So, back to my original point, I am beyond grateful that I was taught to doubt.  Not just because of the direct doubting that I am a horrible person.  But because of the other harmful ideas I once took for granted, which I was able to adjust or toss.  I still see people all around me, though, who suffer under beliefs that are either flawed, incomplete, or outright wrong.  They prompt these people to limit or hurt themselves and others, either through the belief itself or through emotional and often irrational defensiveness of the belief they are afraid to question.  So I thought I would offer a few basic tips to help people try to find truth and the subsequent peace that comes with it.

  1. Break it down!  Most of the time if there is doubt cast on something, it is because of a PART of something is bad, though sometimes that can be hard to see because we may have a hard time separating the flawed part from the whole.  In the priesthood example above, you may have to separate a bad leader, local policy, or common practice from core tenets of the priesthood in the LDS faith.
  2. Learn to recognize and separate emotional reactions, arguments, and rhetoric from fact.  There are a lot of people out there who can give very convincing arguments, but if you actually examine what they say, you find that very little is actually based on any facts at all.  They might start with a fact, but then look at it from a skewed or tainted perspective, then blow it out of proportion, then use words that may be technically accurate but give exaggerated and emotional color to their argument that is misleading.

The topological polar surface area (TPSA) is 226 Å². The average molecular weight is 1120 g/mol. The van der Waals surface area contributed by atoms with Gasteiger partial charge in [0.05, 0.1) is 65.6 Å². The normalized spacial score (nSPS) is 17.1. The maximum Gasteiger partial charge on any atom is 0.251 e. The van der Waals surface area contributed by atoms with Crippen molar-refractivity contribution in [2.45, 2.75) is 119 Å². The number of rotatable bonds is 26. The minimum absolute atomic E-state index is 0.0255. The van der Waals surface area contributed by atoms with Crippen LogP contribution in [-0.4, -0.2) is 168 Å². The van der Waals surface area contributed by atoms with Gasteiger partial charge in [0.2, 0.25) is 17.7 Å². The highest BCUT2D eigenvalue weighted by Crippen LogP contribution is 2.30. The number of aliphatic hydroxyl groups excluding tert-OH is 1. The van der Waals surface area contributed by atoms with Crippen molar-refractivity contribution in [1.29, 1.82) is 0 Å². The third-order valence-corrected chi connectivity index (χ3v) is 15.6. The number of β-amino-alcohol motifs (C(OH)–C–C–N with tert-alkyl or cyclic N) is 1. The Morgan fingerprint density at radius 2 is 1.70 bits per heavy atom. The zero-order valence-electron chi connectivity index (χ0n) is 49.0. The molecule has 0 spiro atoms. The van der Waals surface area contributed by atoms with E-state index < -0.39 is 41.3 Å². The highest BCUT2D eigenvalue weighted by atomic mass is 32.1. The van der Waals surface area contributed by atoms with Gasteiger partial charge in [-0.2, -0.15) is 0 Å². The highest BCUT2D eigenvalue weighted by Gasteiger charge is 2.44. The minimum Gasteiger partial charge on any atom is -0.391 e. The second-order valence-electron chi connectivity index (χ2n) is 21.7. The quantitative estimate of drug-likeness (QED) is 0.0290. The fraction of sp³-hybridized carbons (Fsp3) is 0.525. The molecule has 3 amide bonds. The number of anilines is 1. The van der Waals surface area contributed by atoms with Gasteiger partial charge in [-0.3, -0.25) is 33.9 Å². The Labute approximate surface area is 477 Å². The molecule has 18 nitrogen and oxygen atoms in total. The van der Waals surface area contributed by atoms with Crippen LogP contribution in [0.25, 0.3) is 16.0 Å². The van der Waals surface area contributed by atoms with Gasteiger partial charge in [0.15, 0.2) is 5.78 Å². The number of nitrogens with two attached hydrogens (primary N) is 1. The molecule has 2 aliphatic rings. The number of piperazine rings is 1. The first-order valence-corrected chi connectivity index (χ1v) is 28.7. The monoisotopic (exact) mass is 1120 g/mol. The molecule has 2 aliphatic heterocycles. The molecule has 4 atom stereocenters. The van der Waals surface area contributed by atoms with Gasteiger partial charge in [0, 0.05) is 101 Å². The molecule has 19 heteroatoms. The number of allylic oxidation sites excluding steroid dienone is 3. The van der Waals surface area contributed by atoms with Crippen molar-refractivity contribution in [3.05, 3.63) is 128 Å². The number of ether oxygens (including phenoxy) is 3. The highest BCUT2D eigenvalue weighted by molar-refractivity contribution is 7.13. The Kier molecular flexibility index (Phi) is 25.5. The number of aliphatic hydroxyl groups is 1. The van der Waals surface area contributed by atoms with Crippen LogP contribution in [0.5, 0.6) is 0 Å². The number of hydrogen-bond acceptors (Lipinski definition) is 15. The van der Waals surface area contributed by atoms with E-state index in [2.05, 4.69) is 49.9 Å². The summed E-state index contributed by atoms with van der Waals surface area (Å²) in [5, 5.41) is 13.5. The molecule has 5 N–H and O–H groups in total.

3. Try not to make it personal.  This can be hard, because sometimes our false belief is very tied to things that are important to us, and sometimes recognizing that we believed something wrong means we need to enact some difficult or uncomfortable changes in our lives.  This can be doubly hard if it was taught by a parent who is still alive and still believes it and might get very angry to see you challenging it.
  4. Once you’ve learned something, don’t just sit back and decide you are done.  Sometimes we grow up believing A, then B idea comes along to discredit A.  That doesn’t mean we then throw out A and make B our new unquestioned mantra.  Always keep learning!  Always keep examining!
  5. Most of the time, the change needed is an adjustment.  Not a purge.  If your Dad always treated women like they were less important than men, that’s bad.  But that doesn’t mean you start treating women like they are MORE important than men, or exactly the same as men (equal, yes.  Identical, no.).  Backlash beliefs or beliefs based on incomplete or false data are equally wrong and damaging.
  6. Recognize that some beliefs have different value to different people because of their family and culture, and you need to understand and respect that.  There are a LOT of things in life that have value, and we can’t pursue them all equally.  Other people and cultures often prioritize these differently than you do.  So someone putting public image (including clothing or makeup) ahead of independence or honesty or other things that YOU may value more, does not make them bad people or mean they don’t value those things at all.

Examine.  Question.  That doesn’t mean to just throw out what you were taught.  If your beliefs are worthy, they will survive.